Creating Money to Fund Social Security

by | Oct 12, 2020 | *Financial Awakenings, The Economy, Weekly Column

In two recent columns, I discussed two reasons not to worry about the possibility of “defunding” Social Security. First was the unlikelihood of Congress and the President ending Social Security payroll taxes. Second was the option for Congress to fund Social Security directly instead of through a payroll tax.

Several readers were shocked by my statement that Social Security funding could come from general tax revenue, with any shortfall coming from money that the Treasury would “borrow” from the Federal Reserve, which would create (print) the necessary funds.

The federal government has the ability to create as many dollars as it needs because in 1971, under President Nixon, the link between the US dollar and the government’s supply of gold was severed. This gives us a “fiat currency,” which is used as a medium of exchange but has no intrinsic value.

So here is a reality of a fiat money system: taxes are not needed to fund the spending of a currency-issuing country.

This is a confusing concept for any individual, company, city or state. These entities must earn money in some way (wages, sales, or tax revenue) and keep their expenses less than their income in order to remain financially viable.

This is not true of the federal government, which can spend money by creating it. It has no economic need to increase revenue through tax increases before any new spending. That means there is no economic reason for a “pay as you go” budget rule requiring that tax cuts, as well as increases in entitlement and other mandatory spending, must be offset by tax increases or cuts in mandatory spending.

I realize this is potentially a brain twister. I thought the gentleman who first introduced me to this economic principle was certifiably insane. It took a few years of unlearning and relearning for me to finally get it.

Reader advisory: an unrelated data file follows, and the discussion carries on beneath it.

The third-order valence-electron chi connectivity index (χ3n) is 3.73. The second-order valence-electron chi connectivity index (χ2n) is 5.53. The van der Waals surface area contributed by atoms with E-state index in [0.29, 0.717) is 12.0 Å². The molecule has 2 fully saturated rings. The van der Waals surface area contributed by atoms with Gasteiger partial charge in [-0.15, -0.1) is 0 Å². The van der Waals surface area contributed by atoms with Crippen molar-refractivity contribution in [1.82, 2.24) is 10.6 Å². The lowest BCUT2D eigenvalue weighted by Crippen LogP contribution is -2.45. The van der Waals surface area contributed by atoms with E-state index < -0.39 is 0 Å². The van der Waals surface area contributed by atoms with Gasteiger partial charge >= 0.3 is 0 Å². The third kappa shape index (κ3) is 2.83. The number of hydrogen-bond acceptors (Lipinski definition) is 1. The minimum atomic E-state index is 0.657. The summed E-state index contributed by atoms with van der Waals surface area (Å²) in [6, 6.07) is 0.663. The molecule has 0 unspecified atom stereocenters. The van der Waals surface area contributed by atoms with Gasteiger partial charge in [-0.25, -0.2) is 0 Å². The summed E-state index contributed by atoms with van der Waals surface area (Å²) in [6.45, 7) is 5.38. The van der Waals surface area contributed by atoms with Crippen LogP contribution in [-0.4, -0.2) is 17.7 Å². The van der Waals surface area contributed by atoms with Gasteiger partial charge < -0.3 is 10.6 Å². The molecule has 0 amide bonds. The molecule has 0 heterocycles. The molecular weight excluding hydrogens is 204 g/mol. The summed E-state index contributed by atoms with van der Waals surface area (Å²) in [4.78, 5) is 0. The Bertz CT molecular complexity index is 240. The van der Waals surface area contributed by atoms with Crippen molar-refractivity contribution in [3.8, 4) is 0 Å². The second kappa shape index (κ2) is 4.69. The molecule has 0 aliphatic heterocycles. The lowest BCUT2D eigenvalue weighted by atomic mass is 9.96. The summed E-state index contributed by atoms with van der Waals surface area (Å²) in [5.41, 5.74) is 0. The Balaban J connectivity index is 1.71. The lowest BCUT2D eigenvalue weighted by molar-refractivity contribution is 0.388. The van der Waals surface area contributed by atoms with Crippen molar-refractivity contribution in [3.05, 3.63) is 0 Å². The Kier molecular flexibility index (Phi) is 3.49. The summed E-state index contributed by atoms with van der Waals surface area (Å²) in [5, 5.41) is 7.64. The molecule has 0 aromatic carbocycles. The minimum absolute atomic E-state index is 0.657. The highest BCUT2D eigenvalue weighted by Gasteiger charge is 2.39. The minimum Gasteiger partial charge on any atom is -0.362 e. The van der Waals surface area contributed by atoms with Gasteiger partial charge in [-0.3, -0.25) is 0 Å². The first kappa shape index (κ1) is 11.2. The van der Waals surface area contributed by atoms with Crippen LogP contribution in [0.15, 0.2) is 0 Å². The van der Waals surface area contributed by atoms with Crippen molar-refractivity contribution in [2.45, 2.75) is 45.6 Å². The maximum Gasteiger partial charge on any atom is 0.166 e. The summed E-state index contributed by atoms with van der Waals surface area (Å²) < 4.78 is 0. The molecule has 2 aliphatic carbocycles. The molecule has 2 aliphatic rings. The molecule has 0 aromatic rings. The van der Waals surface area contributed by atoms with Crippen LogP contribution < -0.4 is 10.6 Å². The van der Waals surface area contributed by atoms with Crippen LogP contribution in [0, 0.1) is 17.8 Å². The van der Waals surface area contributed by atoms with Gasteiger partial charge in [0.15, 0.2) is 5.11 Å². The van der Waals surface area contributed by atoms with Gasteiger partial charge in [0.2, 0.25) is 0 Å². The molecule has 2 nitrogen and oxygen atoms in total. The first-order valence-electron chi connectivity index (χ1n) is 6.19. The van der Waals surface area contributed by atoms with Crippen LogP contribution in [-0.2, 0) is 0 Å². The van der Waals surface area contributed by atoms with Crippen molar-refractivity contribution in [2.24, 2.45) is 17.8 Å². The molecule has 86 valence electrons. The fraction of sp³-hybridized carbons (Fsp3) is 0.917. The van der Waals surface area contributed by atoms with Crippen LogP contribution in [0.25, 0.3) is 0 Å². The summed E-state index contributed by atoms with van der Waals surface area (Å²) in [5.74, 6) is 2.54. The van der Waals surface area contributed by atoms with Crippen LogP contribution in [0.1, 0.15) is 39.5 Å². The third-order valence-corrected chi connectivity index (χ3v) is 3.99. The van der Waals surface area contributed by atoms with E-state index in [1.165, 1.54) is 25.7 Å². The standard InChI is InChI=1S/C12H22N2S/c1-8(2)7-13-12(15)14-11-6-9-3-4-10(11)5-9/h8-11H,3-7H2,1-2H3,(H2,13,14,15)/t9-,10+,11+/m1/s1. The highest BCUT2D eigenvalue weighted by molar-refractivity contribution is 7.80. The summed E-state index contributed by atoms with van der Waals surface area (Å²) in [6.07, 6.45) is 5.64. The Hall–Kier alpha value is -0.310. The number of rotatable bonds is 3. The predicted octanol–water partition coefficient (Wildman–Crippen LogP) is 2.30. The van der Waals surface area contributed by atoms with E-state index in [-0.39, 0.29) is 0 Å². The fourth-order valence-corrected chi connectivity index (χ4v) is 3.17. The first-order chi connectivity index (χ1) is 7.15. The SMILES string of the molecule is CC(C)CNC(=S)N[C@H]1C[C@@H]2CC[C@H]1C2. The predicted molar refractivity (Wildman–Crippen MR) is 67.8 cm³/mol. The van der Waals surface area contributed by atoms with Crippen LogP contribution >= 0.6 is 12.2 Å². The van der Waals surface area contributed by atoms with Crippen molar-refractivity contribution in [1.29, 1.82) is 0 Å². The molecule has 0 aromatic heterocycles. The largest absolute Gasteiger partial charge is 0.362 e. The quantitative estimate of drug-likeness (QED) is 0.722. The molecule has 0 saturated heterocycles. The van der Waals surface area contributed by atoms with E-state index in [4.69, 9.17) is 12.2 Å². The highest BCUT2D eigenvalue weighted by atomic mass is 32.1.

When you hear a politician say that we are going to need massive tax increases to pay back the national debt, they clearly don’t understand a fiat-money system. The federal government cannot run out of money and it will always have enough to redeem any dollar denominated bond and pay the interest.

However, the government still must restrain and manage its spending to avoid inflation. The biggest risk of creating currency is the potential for devaluing that currency through inflation.

This risk is higher during times of high employment and production, when creating more dollars can create the three components of inflation: too many dollars, increased demand for goods and services, and no corresponding increase in the available amount of goods and services. During poor economic times, creating more dollars to put people back to work can increase the supply of goods and services as well as the demand. This is less likely to increase inflation.

As the economy improves, higher interest rates and increased taxes can both serve as dampers to inflation. Taxes also serve to significantly influence social policy.

An economy based on fiat currency is often perceived as associated with the left. You are more likely to hear liberal politicians calling for increased spending and conservative politicians warning of deficits and the need to balance the budget.

Yet how a fiat economy works is apolitical. How much the government can afford to spend is separate from what it chooses to spend money on. The ability to create money is not political; deciding how to use that money is very political. The bottom line is that, as long as the three factors of inflation don’t combine, the US has the money to make the political choice to both fund Social Security and eliminate the payroll tax.

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